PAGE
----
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January22, 2007: With Democrats in the U.S. Congress ready to pass a symbolic resolution against the troop surge in Iraq, there is an open question as to what other defense issues might be affected as a result of the changeover in Congress. While Iraq is the most prominent, there are other issues which may change, some of which have not had much coverage in the press.

Iraq, of course, is where a lot of the changes occur. The new majority's political base is hostile to the war. Many of the leaders have already expressed opposition to the decision to send additional troops to Iraq. However, the new majority is torn between those who want an immediate withdrawal (favored by Congressman Dennis Kucinich, among others), those who want to micro-manage operations there by setting a cap on the number of troops (Senators Hillary Clinton, Barack Obama, and Chris Dodd), those who really have no solution but plan to criticize anyway (Congressman Rahm Emanuel), and a few who support the President's plan (Senator Joe Lieberman).

Another issue will be the intelligence arena. Expect investigations into the NSA's efforts to eavesdrop on terrorist communications and efforts to track terrorist financing. Intelligence behind other decisions, like taking out Saddam's regime, will also be reviewed with a very critical eye aided by hindsight – and sharpened with a desire to score political points.

These hearings will be a sideshow that garners the spotlight. The real damage will come from various leaks. This is not to be unexpected. The new chairman of the Senate Judiciary Committee, which is going to hold some of the hearings on the NSA's program is Pat Leahy, who was forced to resign from the Senate Intelligence Committee in 1987 after leaks were traced to him.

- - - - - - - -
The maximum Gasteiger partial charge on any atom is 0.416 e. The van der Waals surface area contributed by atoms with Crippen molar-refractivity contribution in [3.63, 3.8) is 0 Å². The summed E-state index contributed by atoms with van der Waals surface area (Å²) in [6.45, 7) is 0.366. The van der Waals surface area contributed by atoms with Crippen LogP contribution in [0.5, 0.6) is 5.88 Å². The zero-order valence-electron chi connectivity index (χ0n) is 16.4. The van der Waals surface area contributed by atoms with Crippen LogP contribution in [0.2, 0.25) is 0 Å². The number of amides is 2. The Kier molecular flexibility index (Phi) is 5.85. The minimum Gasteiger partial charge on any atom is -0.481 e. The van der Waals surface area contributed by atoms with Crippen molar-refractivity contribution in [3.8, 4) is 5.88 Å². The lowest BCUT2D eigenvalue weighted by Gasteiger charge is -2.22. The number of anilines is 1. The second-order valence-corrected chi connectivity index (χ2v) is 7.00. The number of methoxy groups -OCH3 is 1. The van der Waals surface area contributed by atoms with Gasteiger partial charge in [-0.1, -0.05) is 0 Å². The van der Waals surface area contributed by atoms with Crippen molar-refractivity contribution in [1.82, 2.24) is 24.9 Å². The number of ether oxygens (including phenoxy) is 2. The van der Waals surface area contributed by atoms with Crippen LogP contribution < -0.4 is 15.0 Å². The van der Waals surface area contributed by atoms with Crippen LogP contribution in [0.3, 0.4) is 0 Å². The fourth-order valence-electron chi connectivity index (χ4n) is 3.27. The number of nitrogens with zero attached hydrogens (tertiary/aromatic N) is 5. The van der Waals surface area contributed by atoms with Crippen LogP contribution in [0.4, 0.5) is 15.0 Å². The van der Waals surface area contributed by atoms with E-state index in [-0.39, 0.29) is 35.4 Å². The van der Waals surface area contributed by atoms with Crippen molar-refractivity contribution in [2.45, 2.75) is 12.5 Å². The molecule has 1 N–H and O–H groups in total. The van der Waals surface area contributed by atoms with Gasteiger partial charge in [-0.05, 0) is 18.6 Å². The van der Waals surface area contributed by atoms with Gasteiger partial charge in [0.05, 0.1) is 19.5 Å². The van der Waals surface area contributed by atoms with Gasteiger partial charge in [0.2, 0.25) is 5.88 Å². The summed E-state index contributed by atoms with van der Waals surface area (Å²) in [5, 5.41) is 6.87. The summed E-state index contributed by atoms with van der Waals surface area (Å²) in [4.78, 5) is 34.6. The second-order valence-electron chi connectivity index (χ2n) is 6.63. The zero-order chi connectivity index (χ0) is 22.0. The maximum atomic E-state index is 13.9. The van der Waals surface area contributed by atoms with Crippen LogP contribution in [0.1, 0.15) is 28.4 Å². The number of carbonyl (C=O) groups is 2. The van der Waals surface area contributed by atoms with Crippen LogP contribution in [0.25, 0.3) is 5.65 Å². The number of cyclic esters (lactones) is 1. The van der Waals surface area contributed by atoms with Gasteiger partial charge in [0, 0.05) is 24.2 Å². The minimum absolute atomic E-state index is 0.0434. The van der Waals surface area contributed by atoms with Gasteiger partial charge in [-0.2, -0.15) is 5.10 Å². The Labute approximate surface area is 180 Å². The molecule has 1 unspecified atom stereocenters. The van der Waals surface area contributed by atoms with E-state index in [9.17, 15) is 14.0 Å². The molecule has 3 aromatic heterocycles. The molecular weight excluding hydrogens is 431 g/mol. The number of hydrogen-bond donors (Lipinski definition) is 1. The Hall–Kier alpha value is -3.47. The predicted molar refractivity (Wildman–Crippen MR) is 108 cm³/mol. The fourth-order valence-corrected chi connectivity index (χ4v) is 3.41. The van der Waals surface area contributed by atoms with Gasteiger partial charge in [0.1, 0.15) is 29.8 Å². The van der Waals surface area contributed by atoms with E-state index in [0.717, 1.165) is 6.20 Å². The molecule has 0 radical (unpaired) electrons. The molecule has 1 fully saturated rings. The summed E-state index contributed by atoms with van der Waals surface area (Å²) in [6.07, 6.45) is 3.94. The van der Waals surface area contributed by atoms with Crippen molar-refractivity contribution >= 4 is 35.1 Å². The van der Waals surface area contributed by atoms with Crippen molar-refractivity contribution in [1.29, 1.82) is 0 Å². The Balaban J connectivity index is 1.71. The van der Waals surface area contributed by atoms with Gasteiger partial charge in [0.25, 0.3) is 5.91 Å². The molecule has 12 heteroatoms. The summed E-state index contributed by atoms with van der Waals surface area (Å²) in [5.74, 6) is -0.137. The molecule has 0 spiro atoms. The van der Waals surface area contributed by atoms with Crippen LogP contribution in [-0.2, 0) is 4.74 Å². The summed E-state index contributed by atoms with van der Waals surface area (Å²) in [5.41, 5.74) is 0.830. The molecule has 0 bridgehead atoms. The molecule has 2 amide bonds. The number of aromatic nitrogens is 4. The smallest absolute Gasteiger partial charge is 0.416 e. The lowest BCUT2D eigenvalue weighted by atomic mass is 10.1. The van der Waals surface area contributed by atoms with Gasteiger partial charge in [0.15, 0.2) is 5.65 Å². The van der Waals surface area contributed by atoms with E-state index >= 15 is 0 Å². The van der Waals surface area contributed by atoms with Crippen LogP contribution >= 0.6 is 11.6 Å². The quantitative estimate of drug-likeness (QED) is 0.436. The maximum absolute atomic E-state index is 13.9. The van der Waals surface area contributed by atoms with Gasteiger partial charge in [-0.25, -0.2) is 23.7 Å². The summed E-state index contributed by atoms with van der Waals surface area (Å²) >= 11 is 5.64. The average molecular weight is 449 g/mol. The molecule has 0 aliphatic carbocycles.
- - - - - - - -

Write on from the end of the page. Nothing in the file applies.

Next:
The new Congress will also seek to alter the Military Commissions Act of 2006. Democrats want to make changes that will give detainees and terrorists held at Guantanamo Bay more access to the courts and American rules of discovery. In the past, this had led to intelligence being compromised.

The issues above will probably grab the headlines and the attention of editorial writers. Other areas won't necessarily do so. For instance, the Democratic majority will also be more skeptical of the Administration's push for a national missile defense. Some Democrats will even want to dismantle it. Other Democrats will want to restrict the ability of the military to use space.

The new Congress will mean a lot of changes for some military programs and priorities. In many cases, there will be a lot of conflict. The battles fought in the halls of Congress could very well have an effect on future battlefields abroad. – Harold C. Hutchison (haroldc.hutchison@gmail.com)

 


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